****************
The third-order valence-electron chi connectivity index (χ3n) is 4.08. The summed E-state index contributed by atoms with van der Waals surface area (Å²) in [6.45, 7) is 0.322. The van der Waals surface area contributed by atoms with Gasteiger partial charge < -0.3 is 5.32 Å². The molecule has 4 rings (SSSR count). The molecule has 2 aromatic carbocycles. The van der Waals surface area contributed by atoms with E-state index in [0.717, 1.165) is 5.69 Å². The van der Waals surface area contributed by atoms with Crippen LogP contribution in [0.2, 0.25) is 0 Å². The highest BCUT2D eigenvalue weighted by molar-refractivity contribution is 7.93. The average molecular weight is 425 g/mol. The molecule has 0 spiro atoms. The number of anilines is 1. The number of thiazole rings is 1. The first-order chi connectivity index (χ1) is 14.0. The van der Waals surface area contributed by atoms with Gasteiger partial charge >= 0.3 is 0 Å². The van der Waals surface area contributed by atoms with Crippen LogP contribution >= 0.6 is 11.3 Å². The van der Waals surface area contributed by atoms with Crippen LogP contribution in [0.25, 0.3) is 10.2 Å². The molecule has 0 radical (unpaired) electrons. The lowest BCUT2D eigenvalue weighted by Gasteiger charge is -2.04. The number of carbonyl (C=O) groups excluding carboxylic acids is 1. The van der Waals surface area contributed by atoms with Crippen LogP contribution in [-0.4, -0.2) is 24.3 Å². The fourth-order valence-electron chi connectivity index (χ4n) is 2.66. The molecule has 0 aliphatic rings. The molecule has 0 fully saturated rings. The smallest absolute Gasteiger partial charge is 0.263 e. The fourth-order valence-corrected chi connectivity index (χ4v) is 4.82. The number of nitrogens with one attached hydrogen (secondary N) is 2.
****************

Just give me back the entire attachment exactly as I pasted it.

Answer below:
The third-order valence-electron chi connectivity index (χ3n) is 4.08. The summed E-state index contributed by atoms with van der Waals surface area (Å²) in [6.45, 7) is 0.322. The van der Waals surface area contributed by atoms with Gasteiger partial charge < -0.3 is 5.32 Å². The molecule has 4 rings (SSSR count). The molecule has 2 aromatic carbocycles. The van der Waals surface area contributed by atoms with E-state index in [0.717, 1.165) is 5.69 Å². The van der Waals surface area contributed by atoms with Crippen LogP contribution in [0.2, 0.25) is 0 Å². The highest BCUT2D eigenvalue weighted by molar-refractivity contribution is 7.93. The average molecular weight is 425 g/mol. The molecule has 0 spiro atoms. The number of anilines is 1. The number of thiazole rings is 1. The first-order chi connectivity index (χ1) is 14.0. The van der Waals surface area contributed by atoms with Gasteiger partial charge >= 0.3 is 0 Å². The van der Waals surface area contributed by atoms with Crippen LogP contribution >= 0.6 is 11.3 Å². The van der Waals surface area contributed by atoms with Crippen LogP contribution in [0.25, 0.3) is 10.2 Å². The molecule has 0 radical (unpaired) electrons. The lowest BCUT2D eigenvalue weighted by Gasteiger charge is -2.04. The number of carbonyl (C=O) groups excluding carboxylic acids is 1. The van der Waals surface area contributed by atoms with Crippen LogP contribution in [-0.4, -0.2) is 24.3 Å². The fourth-order valence-electron chi connectivity index (χ4n) is 2.66. The molecule has 0 aliphatic rings. The molecule has 0 fully saturated rings. The smallest absolute Gasteiger partial charge is 0.263 e. The fourth-order valence-corrected chi connectivity index (χ4v) is 4.82. The number of nitrogens with one attached hydrogen (secondary N) is 2.